Research by the Organ Donor Foundation has revealed there are currently 4 300 people in South Africa who require organs, yet only 800 of these patients will receive donations this year. As a result, it is crucial that new initiatives, including the recent option on Facebook allowing US and UK citizens to register as donors via the social networking site, are rolled out to other regions such as South Africa.
Facebook announced that 100 000 users signed up to become organ donors within days of the announcement at the beginning of May 2012.
According to Graham Anderson, Principal Officer at Profmed, the medical scheme that caters exclusively for graduate professionals, it is crucial that more people register to become organ donors in South Africa; but that those patients who elect to have this surgery are fully aware of the implications.
“While organ transplantations are covered by a medical scheme as it is a prescribed minimum benefit (PMB), the biggest obstacle is often finding a suitable match. However, sometimes there may also be certain exclusions depending on factors such as the patient’s current status of health.”
Severe shortage of suitable donors
He says that if the patient already has a number of co-morbidities – a condition that coexists with a primary disease – then it may be deemed too dangerous to proceed with a transplant.
“An organ transplant is major surgery and often involves a very long period of recovery. Patients who receive a new organ are also required to take lifelong medication to prevent rejection of the organ, which compromises the immune system. The patient cannot stop taking this medicine, so for the rest of their lives they need to avoid crowds where they could catch colds and must lead a healthier lifestyle including eating well and keeping fit.”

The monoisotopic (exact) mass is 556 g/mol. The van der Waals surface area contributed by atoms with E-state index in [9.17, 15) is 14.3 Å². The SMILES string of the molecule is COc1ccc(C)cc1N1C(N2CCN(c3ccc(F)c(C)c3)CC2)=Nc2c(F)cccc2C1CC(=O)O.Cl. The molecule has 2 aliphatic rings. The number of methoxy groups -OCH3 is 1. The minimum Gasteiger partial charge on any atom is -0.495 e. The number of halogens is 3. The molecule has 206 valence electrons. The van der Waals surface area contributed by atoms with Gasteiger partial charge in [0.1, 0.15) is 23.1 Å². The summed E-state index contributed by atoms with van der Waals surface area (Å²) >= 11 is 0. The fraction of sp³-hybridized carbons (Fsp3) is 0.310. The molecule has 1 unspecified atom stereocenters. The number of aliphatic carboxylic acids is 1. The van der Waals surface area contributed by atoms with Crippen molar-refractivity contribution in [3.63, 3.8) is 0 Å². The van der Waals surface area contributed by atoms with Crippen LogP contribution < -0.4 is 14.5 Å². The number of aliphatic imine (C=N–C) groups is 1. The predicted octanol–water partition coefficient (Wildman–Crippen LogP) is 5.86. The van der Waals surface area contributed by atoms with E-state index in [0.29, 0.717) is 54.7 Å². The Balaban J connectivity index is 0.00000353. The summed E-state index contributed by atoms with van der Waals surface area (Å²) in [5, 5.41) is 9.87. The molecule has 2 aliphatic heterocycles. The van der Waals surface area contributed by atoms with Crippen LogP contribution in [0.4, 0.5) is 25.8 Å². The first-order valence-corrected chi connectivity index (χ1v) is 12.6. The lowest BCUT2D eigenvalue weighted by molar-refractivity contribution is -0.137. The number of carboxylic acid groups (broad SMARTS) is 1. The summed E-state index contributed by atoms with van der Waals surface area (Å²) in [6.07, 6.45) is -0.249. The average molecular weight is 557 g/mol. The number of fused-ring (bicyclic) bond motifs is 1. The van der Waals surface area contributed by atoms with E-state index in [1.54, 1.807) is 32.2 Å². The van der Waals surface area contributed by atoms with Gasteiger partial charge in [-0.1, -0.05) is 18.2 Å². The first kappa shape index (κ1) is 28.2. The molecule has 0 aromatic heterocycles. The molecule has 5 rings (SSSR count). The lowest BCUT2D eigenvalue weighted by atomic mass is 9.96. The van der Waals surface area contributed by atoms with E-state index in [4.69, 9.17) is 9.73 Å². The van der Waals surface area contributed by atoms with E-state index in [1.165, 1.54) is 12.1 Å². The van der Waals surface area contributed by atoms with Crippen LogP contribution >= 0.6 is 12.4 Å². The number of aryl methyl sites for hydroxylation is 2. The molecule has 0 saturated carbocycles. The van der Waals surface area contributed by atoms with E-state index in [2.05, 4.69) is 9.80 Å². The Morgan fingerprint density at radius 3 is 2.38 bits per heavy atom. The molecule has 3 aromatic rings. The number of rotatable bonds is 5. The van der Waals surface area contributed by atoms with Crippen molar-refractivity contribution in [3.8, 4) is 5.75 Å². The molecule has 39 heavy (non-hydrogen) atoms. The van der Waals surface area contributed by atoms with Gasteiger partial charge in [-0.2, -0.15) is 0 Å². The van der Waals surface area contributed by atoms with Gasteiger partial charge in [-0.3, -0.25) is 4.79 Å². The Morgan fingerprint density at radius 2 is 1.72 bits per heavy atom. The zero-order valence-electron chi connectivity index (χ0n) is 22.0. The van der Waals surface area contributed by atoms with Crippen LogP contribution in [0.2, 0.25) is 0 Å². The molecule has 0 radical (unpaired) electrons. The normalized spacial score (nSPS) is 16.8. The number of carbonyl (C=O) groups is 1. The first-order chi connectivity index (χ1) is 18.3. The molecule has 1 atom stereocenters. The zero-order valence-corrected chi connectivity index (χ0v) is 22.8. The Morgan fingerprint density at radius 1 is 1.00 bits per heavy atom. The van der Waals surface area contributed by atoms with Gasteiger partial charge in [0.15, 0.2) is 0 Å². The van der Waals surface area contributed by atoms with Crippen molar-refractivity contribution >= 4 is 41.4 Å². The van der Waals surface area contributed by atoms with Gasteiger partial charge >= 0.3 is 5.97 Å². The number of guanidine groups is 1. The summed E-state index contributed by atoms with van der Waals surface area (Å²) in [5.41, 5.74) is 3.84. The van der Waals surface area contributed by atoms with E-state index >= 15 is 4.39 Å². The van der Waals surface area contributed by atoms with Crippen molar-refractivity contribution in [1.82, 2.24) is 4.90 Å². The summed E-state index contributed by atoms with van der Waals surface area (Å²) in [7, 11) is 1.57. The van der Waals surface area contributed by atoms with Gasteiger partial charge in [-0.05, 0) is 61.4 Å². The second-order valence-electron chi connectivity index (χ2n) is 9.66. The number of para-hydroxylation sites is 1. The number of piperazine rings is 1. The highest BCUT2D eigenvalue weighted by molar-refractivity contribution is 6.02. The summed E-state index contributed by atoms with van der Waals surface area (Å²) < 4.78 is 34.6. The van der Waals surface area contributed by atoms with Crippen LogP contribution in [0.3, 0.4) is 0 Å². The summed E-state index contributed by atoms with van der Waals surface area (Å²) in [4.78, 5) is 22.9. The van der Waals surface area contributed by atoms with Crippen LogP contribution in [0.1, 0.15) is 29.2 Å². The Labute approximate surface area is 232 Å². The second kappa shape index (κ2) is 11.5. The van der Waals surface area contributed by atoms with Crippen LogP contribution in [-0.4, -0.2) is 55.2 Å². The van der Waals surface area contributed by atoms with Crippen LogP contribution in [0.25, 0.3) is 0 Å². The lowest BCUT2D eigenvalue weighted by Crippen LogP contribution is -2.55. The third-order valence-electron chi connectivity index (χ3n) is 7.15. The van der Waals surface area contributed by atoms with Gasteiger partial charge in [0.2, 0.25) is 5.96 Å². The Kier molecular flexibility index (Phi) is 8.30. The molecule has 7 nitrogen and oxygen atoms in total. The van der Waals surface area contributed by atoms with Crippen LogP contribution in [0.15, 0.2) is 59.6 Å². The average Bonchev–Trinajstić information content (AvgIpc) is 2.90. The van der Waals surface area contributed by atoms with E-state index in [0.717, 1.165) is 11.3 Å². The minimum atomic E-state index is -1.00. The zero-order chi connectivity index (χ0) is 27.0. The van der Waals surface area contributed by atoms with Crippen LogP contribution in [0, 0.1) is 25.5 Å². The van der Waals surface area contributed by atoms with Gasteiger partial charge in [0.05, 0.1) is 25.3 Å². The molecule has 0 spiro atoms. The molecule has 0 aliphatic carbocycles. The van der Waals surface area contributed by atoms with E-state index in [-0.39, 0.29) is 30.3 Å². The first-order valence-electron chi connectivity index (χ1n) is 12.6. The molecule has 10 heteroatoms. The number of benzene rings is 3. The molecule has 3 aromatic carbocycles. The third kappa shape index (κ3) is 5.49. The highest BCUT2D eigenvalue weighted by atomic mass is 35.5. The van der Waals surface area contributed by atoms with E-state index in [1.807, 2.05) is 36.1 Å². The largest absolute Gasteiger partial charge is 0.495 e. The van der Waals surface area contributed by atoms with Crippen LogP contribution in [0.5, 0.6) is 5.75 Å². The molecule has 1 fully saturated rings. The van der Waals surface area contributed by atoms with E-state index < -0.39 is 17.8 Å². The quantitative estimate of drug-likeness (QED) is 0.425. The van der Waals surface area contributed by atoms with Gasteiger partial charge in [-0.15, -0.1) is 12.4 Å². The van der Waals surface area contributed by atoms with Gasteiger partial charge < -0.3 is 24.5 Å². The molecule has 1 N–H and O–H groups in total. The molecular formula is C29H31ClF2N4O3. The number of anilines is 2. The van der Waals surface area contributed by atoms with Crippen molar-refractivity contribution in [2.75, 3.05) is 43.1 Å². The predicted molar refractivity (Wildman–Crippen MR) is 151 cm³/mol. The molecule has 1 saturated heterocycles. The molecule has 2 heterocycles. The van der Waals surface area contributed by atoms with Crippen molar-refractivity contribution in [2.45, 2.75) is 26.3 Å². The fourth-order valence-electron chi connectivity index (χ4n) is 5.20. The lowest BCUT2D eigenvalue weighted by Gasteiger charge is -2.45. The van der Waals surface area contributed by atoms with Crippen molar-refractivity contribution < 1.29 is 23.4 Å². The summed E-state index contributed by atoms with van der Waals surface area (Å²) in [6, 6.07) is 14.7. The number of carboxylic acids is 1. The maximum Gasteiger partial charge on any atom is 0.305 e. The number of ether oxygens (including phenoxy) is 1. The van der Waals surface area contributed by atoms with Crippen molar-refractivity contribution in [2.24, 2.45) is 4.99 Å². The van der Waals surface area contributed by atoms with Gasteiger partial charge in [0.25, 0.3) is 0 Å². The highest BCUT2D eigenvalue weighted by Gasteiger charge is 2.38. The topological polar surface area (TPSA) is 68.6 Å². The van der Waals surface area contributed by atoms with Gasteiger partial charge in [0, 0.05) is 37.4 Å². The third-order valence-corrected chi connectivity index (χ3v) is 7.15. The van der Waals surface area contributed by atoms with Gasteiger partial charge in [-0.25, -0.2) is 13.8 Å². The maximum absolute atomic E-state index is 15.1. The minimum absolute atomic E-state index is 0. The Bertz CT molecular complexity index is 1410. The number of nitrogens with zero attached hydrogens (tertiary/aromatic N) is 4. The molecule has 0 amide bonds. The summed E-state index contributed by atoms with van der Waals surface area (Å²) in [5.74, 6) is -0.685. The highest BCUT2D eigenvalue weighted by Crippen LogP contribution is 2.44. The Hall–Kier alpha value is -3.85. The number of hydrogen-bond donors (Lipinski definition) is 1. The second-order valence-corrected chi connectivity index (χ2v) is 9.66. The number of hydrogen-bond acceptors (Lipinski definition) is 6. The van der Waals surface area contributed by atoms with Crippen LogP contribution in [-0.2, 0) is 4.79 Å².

Anderson says that while no one should be excluded from having an organ transplant, with a severe shortage of suitable organs available, a decision has to be made as to who will benefit the most from such an operation. “All suitable patients in need of an organ should have the right to surgery but with such a shortage it is important that patients with the best chance of success, or who demonstrate a commitment to leading a healthy lifestyle post surgery, are first on the list.”
“Medical schemes are always led by the advice of clinicians as to whether a member should proceed with an organ transplant, so if a scheme decides that a patient is not fit for surgery this will be based on medical advice. A patient who undergoes such major surgery and is not medically fit to receive the organ also places themselves at risk of even greater complications.”
Anderson says the Organ Donor Foundation has done a great deal of work to promote organ donation among South Africans but says there are still huge challenges. “There are still a lot of cultural issues in South Africa, with certain groups not believing in organ donations. In addition, many people also have preconceived notions of what organ donation involves. It is very important that such misconceptions are dealt with and that the process is made easier for people to register as donors.”
“In certain European countries, legislation has been passed resulting in all citizens are automatically organ donors unless they choose to opt out. Unfortunately, this may not be a viable solution in South Africa, as the constitution may not allow for it. However, we need to have some kind of concerted effort to encourage people to become donors, whether that is encouraging citizens to sign up via new technology platforms or promoting the importance of organ donation in schools and workplaces.”
(Press release, June 2012)
FAQ about organ donation in SA